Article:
Complaints as BBC pulls ‘Top Gear’ after Clarkson incident

Britain’s media regulator contacted by 106 people after decision to take show off air

The BBC’s decision to pull Top Gear from the TV schedule following Jeremy Clarkson’s suspension has prompted more than 100 viewers to complain to Britain’s media regulator. Photograph: Philip Toscano/PA Wire.

The BBC’s decision to pull Top Gear from the TV schedule following Jeremy Clarkson’s suspension has prompted more than 100 viewers to complain to Britain’s media regulator. Photograph: Philip Toscano/PA Wire.

 

The BBC’s decision to pull Top Gear from the TV schedule has prompted more than 100 viewers to complain to Britain’s media regulator.

The BBC took the decision to “postpone” two episodes of Top Gear, and is undecided about whether to air a third, after suspending Jeremy Clarkson pending an investigation into his “fracas” with producer Oisin Tymon.

Ofcom has received 106 complaints about pulling the show, which regularly attracts more than 5 million viewers. However, the BBC has refused to reveal how many people have complained directly.

Sunday night’s schedule filler, a documentary on RAF aerobatics team the Red Arrows, attracted an audience of just 1.3 million.

Fans of the show include prime minister David Cameron, who described Clarkson as a “huge talent”, adding that his children would be “heartbroken” to see Top Gear pulled from TV.

An online petition calling for Clarkson to be reinstated on the show has been signed by 929,000 people.

The BBC complaints department told viewers contacting it that it had “received a wide range of feedback about this and some people have expressed their disappointment or have asked for more information”.

It continued: “We do hope you’ll understand that we value this reaction, but the investigation is still under way. Until more is known, we’re therefore unable to say anything further in response and will not yet be making further statements about the issue.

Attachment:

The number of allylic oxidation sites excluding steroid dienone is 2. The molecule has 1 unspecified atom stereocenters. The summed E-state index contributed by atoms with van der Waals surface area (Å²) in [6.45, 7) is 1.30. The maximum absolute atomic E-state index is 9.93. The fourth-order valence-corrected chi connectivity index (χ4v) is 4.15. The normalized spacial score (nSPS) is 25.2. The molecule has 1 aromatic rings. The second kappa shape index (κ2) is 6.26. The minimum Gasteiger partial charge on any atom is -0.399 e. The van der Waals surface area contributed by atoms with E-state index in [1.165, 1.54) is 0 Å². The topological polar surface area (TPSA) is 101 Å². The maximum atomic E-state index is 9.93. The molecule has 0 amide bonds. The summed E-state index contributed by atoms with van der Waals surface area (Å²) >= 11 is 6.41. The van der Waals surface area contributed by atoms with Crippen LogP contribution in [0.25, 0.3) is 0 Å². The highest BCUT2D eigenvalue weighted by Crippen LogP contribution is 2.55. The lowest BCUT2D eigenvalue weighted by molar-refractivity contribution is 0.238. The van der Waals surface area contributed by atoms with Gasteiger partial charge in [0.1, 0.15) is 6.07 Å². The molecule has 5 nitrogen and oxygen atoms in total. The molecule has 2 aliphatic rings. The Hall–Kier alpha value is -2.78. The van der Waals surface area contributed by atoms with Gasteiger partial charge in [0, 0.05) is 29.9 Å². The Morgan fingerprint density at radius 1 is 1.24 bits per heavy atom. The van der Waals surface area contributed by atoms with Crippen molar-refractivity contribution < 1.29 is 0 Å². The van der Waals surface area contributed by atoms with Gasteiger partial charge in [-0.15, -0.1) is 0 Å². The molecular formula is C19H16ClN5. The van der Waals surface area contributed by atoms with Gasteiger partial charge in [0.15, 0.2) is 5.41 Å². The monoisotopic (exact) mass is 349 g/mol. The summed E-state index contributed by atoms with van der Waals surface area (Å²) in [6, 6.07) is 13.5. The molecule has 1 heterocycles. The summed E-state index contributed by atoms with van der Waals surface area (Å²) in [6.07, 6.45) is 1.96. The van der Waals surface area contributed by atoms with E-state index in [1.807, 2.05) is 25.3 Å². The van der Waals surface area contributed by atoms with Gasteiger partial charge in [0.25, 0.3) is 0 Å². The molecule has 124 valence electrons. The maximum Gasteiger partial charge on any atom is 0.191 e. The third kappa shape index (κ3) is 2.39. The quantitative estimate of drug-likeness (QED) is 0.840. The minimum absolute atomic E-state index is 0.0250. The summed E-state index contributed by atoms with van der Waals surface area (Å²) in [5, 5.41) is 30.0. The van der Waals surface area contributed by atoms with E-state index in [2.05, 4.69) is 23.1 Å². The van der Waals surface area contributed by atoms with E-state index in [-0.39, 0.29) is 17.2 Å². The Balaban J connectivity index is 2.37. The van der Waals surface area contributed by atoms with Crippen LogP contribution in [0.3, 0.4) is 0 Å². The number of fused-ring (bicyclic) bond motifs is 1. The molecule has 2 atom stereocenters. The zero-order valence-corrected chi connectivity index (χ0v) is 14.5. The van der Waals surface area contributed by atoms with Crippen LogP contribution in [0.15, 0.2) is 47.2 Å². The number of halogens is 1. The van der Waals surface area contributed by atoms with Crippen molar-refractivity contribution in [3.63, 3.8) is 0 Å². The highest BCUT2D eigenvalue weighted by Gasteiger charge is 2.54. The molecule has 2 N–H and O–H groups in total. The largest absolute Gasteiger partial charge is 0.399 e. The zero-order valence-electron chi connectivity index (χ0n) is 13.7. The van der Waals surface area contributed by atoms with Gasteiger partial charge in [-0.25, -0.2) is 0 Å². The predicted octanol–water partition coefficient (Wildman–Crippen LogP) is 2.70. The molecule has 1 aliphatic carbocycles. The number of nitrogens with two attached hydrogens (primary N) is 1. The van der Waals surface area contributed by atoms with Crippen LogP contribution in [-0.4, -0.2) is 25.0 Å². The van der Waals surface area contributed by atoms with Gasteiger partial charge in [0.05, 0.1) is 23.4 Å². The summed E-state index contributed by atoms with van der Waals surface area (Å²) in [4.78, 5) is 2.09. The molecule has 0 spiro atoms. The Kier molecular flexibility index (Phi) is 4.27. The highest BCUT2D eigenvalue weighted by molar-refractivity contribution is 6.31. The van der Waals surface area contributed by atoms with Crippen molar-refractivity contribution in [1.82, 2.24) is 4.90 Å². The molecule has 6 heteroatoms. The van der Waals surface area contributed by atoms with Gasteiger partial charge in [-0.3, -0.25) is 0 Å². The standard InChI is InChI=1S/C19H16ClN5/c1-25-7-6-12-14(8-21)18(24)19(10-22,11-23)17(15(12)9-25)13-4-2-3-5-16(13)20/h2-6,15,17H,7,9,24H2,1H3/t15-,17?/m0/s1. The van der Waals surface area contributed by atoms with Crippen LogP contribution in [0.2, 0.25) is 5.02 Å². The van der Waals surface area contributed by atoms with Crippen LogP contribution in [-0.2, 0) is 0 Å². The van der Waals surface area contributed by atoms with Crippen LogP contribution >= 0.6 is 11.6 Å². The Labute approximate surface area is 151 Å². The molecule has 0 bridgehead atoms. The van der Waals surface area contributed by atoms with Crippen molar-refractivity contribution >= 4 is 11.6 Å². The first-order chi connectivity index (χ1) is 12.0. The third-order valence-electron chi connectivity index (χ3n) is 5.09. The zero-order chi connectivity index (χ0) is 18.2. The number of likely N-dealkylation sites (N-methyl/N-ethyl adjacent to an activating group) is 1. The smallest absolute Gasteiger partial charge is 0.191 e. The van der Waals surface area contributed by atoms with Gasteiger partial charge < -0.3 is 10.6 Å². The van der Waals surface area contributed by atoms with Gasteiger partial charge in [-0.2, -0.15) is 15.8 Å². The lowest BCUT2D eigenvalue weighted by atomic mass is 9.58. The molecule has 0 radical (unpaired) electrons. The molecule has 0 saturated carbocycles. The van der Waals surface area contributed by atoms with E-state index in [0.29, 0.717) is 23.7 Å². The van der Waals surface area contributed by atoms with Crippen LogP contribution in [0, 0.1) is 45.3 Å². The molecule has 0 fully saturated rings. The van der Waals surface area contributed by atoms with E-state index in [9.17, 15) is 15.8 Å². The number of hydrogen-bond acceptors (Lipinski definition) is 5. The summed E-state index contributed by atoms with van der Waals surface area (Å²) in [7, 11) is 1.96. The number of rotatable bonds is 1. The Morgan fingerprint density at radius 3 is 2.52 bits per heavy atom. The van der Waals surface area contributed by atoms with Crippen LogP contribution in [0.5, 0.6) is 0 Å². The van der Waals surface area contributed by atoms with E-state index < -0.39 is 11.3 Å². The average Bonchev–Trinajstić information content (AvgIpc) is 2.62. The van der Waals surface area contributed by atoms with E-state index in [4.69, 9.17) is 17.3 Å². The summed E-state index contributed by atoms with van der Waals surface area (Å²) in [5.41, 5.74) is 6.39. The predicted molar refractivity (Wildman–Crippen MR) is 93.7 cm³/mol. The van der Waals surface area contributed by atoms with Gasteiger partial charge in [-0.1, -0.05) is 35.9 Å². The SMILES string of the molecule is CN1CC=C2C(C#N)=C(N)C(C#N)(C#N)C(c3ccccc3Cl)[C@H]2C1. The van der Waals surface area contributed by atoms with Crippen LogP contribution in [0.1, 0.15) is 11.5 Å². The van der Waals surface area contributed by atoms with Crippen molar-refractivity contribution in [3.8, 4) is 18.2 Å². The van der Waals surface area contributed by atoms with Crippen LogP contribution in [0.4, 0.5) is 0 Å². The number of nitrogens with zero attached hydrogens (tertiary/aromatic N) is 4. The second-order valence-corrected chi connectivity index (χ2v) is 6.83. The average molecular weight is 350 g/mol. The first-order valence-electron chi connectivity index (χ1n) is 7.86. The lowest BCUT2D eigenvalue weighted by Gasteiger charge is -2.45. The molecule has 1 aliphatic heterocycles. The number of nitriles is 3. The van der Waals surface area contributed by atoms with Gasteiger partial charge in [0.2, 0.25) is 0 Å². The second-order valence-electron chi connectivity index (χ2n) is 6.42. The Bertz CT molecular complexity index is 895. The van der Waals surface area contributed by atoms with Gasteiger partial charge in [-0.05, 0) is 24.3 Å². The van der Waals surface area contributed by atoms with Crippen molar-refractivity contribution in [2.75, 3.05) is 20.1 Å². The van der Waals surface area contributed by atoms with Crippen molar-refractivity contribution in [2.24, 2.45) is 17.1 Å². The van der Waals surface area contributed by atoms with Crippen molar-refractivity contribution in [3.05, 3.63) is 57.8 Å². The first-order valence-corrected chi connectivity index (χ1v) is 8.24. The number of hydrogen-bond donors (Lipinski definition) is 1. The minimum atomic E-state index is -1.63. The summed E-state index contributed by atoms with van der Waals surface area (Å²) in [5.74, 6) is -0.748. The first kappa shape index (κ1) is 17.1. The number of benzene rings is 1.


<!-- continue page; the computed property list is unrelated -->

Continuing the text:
“We realise you’ll be disappointed that we can’t respond to you in any more detail but thank you for contacting us.”

Clarkson and Top Gear producer Mr Tymon, who is Irish, will give their version of the “fracas” at a Yorkshire hotel to Ken MacQuarrie, the director of BBC Scotland tasked with heading the corporation’s inquiry, as soon as Monday as BBC chiefs look for a quick resolution to the affair.

Clarkson used his column in the Sun newspaper on Saturday to hint that he may leave the BBC, saying the day has come when you “wave goodbye to the big monsters”.

Ofcom will not take any action about the complaints it receives as the regulator can only assess a breach of the broadcasting code if a show has actually aired.

Meanwhile, the racing driver who was The Stig on Top Gear for eight years, has said that the BBC show could thrive without Clarkson.

Ben Collins fell out with the broadcaster when it launched legal action - which it failed to win - over his decision to reveal his identity and publish an autobiography.

Collins told Radio Times magazine that the embattled presenter was not supportive of him in his own clash with the corporation. He said that the BBC2 show could continue to succeed without Clarkson.

“Top Gear has achieved huge status and Jeremy has certainly been part of that because he’s got such a big personality... he’s an unstoppable force,” he said.

“But fans of the programme love it for lots of different reasons. Jeremy is certainly one of them, but not the only one.”

Collins, who was The Stig until 2011, said “the Bond franchise.... changes and moves forward. Top Gear will always continue.... It will carry on and continue to be successful because millions of people watch it.”

Guardian Service/PA